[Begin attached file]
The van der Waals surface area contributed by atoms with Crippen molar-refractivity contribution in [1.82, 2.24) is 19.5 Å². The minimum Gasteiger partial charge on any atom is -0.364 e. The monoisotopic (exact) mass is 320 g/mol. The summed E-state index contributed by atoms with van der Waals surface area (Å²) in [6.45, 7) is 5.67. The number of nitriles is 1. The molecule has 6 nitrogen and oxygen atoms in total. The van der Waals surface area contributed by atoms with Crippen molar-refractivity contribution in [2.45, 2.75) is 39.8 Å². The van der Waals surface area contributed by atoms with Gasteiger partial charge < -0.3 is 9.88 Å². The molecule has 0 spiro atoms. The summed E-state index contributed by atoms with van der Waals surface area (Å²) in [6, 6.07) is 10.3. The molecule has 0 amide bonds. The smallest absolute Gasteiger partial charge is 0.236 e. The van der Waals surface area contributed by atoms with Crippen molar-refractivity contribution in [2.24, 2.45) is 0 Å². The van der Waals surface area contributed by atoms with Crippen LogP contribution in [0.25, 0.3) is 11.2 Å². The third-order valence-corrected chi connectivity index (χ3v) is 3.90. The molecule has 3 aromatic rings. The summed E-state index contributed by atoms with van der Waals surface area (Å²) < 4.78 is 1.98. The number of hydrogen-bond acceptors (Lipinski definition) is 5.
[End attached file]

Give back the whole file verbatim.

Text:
The van der Waals surface area contributed by atoms with Crippen molar-refractivity contribution in [1.82, 2.24) is 19.5 Å². The minimum Gasteiger partial charge on any atom is -0.364 e. The monoisotopic (exact) mass is 320 g/mol. The summed E-state index contributed by atoms with van der Waals surface area (Å²) in [6.45, 7) is 5.67. The number of nitriles is 1. The molecule has 6 nitrogen and oxygen atoms in total. The van der Waals surface area contributed by atoms with Crippen molar-refractivity contribution in [2.45, 2.75) is 39.8 Å². The van der Waals surface area contributed by atoms with Gasteiger partial charge < -0.3 is 9.88 Å². The molecule has 0 spiro atoms. The summed E-state index contributed by atoms with van der Waals surface area (Å²) in [6, 6.07) is 10.3. The molecule has 0 amide bonds. The smallest absolute Gasteiger partial charge is 0.236 e. The van der Waals surface area contributed by atoms with Crippen molar-refractivity contribution in [2.24, 2.45) is 0 Å². The van der Waals surface area contributed by atoms with Crippen LogP contribution in [0.25, 0.3) is 11.2 Å². The third-order valence-corrected chi connectivity index (χ3v) is 3.90. The molecule has 3 aromatic rings. The summed E-state index contributed by atoms with van der Waals surface area (Å²) < 4.78 is 1.98. The number of hydrogen-bond acceptors (Lipinski definition) is 5.